Thanks to a whole range of alternative firmware, you can still upgrade your Samsung Galaxy S4 with software updates that Samsung no longer supplies. However, please note that doing so will mean exclusion from your guarantee and you will do so at your own risk.
First of all, you will need the Samsung driver for Windows PC, Odin 3.10.7 and Heimdall. After downloading these, you need to install the Samsung driver. Linux and Mac users can skip this step. Next, you need to unpack Heimdall and open its directory.
Turn your Galaxy S4 on in download mode. To do this, turn the phone off and when you switch it back on again, press and hold the volume down, home and power buttons simultaneously. Next, press the volume up button to confirm that you wish to enter download mode.
Check whether your computer can communicate with Heimdall. Open the Heimdall front end, go into the Rider Utilities and click on Detect. When the detected output device appears, you can continue. If problems arise here, you might have to switch to the ADB Driver Installer and follow the given prompts.
The next step is to change over Recovery. This system allows you to interact with the partitions of your smartphone. This is essential in order to change the firmware and install system apps such as Google Apps.
Download the latest .img file of TeamWin Recovery Project (TWRP Recovery). This Recovery version has the best support. Now go to the display. Move the file to the Heimdall directory. Right click in the folder window and open up the command prompt. Type the following in:
heimdall flash –RECOVERY recovery.img –no-reboot
Instead of recovery.img, type tw and then press the tab key. The corresponding name of your recovery file should then be automatically completed. If you get the message: libusb error: -12, you must also replace the Samsung USB driver. To do so, open the device manager in Windows, search for other devices and uninstall the MSM8960 driver. Unplug the USB from the phone, install the driver and plug the cable back in again. Then repeat the steps for Flash. If successful, you must reboot the Galaxy S4 in Recovery mode. Hold down the power and home and volume down buttons to do this.
Download and install firmware
After installing Recovery, we can finally begin the main part of the process and install Marshmallow on your Galaxy S4. You can find the corresponding firmware on the CyanogenMod download page. In the column CyanogenMod Build, you can get ZIP files with the so-called Snapshots of CM 12.1 or Nightly Builds of CM 13. The former are based on Android 5.1 Lollipop and are less up-to-date but therefore stable. The latter are based on Android 6.0 Marshmallow and are updated almost daily but not yet fully developed. Choose which one you want and download the ZIP file.
If you don’t want to miss out on using the Play Store as your App source, you will need an extra ZIP file that contains Google-Apps. The easiest place to get this is Opengapps.org. Download the ARM variant for your Android version. We recommend the Micro Package for a better calendar and Gmail.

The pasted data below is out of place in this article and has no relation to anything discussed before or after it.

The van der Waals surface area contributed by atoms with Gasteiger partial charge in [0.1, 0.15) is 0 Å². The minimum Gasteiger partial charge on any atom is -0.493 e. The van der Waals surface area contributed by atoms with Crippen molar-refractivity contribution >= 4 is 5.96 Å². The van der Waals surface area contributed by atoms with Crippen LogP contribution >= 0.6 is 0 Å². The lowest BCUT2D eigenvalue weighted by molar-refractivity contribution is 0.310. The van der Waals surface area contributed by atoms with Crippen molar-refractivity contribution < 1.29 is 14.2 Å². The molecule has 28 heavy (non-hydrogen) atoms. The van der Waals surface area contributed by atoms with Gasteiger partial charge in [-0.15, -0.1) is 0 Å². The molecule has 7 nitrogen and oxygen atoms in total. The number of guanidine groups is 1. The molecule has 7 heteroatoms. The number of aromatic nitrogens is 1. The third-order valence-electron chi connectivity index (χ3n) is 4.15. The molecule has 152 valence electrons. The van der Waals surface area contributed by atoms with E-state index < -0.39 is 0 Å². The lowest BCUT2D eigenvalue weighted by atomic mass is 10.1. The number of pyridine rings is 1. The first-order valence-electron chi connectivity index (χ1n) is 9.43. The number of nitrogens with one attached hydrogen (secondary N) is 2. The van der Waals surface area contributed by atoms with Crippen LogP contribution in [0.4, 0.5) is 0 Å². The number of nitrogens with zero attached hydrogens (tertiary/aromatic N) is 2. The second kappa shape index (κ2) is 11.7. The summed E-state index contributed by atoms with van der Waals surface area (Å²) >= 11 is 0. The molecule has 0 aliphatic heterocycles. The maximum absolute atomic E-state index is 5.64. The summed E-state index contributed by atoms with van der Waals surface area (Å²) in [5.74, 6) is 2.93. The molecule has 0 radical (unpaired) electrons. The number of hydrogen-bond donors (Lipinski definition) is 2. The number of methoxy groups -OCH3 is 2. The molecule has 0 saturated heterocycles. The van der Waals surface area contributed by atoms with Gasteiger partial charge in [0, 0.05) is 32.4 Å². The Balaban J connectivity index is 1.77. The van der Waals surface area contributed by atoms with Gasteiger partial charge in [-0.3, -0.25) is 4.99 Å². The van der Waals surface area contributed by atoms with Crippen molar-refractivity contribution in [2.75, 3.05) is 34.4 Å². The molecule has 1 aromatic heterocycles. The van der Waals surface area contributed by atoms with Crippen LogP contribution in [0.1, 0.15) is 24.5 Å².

Copy the ZIP file to your Galaxy S4. Change in TWRP Recovery to Wipe and then to Advanced Wipe. There, select Partition Data and System in order to delete the Samsung Android version from your Galaxy S4. Your App settings will be lost but your files and photos will be untouched.
Next, go into the TWRP Recovery startup screen and click on Install. Go to the directory with CyanogenMod and select Per Select ZIP. With Per Add more ZIPs, you can install the Google Apps afterwards. Swipe the lower edge to start the Flash process. The contents of the ZIP file will then be unzipped in the previously emptied partition.
After the flash process, you will see the suggestion: Wipe Cache/Dalvik. Click on this in order to avoid errors in the startup process. The system will reboot itself. The first time it restarts can take a while, so you'll need to be patient.
Monthly updates will be available from then on.
New device setup
Because you will have lost your Google information, you must redo the setup of the device again. You will also need to log into Google again and re-install all of your apps. You will be able to enjoy future updates long after Samsung has stopped theirs. The future updates are automatic and don’t require such a complicated installation.
The XDA Developer community can give you a helping hand if you have problems. Especially the popular Samsung Galaxy S4 is extremely well documented.
What is your opinion on Modding?
What do you do when the manufacturer stops support? Do you install the update yourself or do you just buy the latest device and forget the old one? Or do you not hang on to your device long enough that its life cycle becomes a problem? Perhaps you just make do with the firmware, even when the support has stopped? Let us know what you do in the comments section!